When it comes to Asia and software, most heads turn to the “BAT” stocks: Baidu, Alibaba and Tencent. However, a wider phenomenon is at work. Expenditure on software by companies in the US now eclipses that on capital goods. There are many ways to gain exposure to this: via smart adopters of technology as well as providers themselves. We own Oracle in client portfolios as it has leadership in cloud database provision to companies. Oracle is no longer the noise in the software industry as other more consumer oriented players are operating on larger scale at the commodity end of the market for cloud enabled services. However, Oracle remains the leading player in the business segment via the tool set it places around the databases. Oracle’s customers include Amazon itself and SAP.

In an analogous development, within the payments arena, all the buzz is concentrated around Financial Technology (FinTech) start-ups and smartphone enabled platforms. Most of these piggy-back on existing credit card platforms. VISA makes twice the money from a phone activated payment than one via a card.

We have just finished reading Niall Ferguson’s excellent new book The Tower and the Square in which he analyses the multi-fold tensions between hierarchical structures (such as governments) and the disruptive effects of networks (starting with the Gutenberg press and running up to the advent of Facebook). Ferguson is entertainingly caustic about the true intentions of Facebook and Alphabet (parent of Google). He points out that they have been masters at turning their customers into the product and their monopolistic intentions. The Brins and the Zuckerbergs of this generation learnt at the knees of Gates and Jobs: all share common instincts.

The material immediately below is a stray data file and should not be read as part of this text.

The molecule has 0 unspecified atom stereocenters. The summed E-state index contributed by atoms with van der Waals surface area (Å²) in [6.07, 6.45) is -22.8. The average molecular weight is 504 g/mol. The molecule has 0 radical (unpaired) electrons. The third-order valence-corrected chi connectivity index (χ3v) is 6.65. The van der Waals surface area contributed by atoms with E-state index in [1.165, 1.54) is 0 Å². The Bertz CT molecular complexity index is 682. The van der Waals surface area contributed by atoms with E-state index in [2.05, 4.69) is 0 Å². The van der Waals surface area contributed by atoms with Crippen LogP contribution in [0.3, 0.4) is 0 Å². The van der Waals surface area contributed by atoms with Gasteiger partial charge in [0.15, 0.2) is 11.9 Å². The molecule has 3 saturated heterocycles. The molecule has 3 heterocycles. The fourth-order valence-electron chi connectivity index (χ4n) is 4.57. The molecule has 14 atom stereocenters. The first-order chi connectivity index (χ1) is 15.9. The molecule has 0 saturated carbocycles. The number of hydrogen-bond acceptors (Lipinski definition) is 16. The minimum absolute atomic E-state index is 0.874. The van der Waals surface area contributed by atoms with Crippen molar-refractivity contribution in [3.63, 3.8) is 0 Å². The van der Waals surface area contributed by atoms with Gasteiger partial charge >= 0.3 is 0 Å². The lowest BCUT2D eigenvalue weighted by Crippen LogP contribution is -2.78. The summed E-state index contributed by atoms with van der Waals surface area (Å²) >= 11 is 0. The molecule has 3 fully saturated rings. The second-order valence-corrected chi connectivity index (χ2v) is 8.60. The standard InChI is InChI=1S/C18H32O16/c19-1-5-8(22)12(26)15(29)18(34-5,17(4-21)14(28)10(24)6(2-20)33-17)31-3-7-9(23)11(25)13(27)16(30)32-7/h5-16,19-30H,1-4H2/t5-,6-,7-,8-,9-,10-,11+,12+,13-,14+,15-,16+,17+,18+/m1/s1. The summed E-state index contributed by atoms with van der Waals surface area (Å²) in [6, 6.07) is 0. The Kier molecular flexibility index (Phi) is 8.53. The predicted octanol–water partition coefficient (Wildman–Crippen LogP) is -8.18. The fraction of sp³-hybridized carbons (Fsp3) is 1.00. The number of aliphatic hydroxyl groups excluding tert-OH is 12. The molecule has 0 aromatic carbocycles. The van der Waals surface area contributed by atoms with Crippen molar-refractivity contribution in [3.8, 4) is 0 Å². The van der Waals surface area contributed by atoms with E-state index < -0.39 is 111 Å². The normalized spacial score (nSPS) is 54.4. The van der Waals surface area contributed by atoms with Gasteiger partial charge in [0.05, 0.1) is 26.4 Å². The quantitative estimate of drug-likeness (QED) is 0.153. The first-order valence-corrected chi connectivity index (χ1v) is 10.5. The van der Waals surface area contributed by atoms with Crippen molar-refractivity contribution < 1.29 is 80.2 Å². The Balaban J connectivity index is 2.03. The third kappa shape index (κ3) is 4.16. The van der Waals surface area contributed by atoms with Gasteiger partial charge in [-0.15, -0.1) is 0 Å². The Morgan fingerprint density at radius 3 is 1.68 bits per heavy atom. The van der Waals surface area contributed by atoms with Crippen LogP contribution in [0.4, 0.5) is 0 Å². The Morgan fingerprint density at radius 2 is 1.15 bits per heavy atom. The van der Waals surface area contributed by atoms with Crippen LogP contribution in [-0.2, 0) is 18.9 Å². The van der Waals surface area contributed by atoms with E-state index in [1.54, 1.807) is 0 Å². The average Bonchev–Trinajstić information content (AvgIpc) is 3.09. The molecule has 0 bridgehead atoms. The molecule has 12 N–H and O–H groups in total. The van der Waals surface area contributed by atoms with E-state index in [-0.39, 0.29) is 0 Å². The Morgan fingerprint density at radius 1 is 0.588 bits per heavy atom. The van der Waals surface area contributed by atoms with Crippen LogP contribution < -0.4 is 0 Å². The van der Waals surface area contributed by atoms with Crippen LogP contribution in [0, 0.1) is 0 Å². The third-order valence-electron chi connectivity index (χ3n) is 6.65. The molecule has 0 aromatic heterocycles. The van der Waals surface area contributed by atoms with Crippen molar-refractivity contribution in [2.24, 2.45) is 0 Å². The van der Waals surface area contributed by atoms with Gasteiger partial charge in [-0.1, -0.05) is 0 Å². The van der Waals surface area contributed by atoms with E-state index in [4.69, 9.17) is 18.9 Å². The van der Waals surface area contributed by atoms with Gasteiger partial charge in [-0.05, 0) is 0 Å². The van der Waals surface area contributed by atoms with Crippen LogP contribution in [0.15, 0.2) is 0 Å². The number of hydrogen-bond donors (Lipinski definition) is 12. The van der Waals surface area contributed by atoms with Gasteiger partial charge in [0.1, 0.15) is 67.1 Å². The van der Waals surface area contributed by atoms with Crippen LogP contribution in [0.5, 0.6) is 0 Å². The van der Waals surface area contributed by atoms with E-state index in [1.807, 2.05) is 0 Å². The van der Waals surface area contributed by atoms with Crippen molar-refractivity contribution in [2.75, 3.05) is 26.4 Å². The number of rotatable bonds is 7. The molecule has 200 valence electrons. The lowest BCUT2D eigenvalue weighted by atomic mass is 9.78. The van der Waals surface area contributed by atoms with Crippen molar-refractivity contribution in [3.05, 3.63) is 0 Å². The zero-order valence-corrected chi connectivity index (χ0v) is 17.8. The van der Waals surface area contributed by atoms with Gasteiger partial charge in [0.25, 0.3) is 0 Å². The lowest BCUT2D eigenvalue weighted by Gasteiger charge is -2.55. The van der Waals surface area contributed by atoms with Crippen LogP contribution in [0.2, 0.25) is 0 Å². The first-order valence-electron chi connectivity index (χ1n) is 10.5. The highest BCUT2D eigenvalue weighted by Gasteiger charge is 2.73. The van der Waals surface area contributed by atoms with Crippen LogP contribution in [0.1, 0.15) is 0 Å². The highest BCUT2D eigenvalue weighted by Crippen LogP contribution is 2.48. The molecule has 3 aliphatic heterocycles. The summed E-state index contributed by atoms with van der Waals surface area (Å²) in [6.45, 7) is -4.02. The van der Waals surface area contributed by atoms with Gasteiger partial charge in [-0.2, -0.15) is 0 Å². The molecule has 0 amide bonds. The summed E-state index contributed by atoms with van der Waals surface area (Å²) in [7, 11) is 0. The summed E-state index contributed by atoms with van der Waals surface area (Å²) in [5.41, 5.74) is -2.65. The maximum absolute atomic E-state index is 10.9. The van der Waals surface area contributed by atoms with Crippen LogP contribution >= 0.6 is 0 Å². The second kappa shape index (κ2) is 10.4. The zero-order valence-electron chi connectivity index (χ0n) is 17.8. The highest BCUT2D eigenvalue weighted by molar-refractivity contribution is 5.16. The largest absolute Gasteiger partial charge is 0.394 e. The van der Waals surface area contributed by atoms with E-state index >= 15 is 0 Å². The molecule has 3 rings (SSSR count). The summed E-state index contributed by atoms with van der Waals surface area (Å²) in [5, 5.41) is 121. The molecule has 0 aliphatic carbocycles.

At some point, it may prove unwise to overweight the new monopolists. For now, the Tech Titans can try to dismiss the attentions of EU Commissioner Margrethe Vestarger as “political crap” (Tim Cook, Apple CEO on CBS 20/11/16), but what if the US’s own Department of Justice took an interest in their practices? The notion that anti-competitive behaviour cannot take place in tandem with (favourable to the consumer) price declines warrants re-examining. There is ample possibility of giant missteps by the tee shirted capitalists, especially given their hard-to-credit dyslexia on matters of editorial responsibility and blind spots toward the negative aspects of the “communities” they help build.

On the one hand, capitalism looks very well. Leading companies have become very adept on so many fronts. On the other hand, trends now well underway look to undermine wider society. America, for example, is already home to many failing communities. 10 years from now, when we have had successive waves of automation, AI and robotics, business owners with access to capital markets will be richer still and the rest who are not engaged in servicing their whims may be very sad indeed. Some form of income re-distribution will be needed.

A letter detailing some changes to portfolio manager responsibilities can be found on the page that follows. Please also reference our new website which has been developed by Adam Hawkins who has joined from Clyde & Co to run the firm’s infrastructure.

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By |2017-11-13T17:15:38+00:00November 10th, 2017|Investment Letters, Other Posts|

About the Author:

James is a co-founder of Cerno Capital and lead manages a number of the firm’s collective and private portfolios. After qualifying as a chartered accountant in London (Coopers & Lybrand, 1989) he relocated to Asia. Between 1991 and 2004 he worked as an equity analyst, head of research, and latterly as an equity strategist at WI Carr, Paribas, HSBC and UBS, based variously in Hong Kong, Singapore and Jakarta. James graduated from the University of St Andrews, Scotland with an MA in Philosophy & Logic in 1986. James is a Member of the Chartered Institute for Securities & Investment.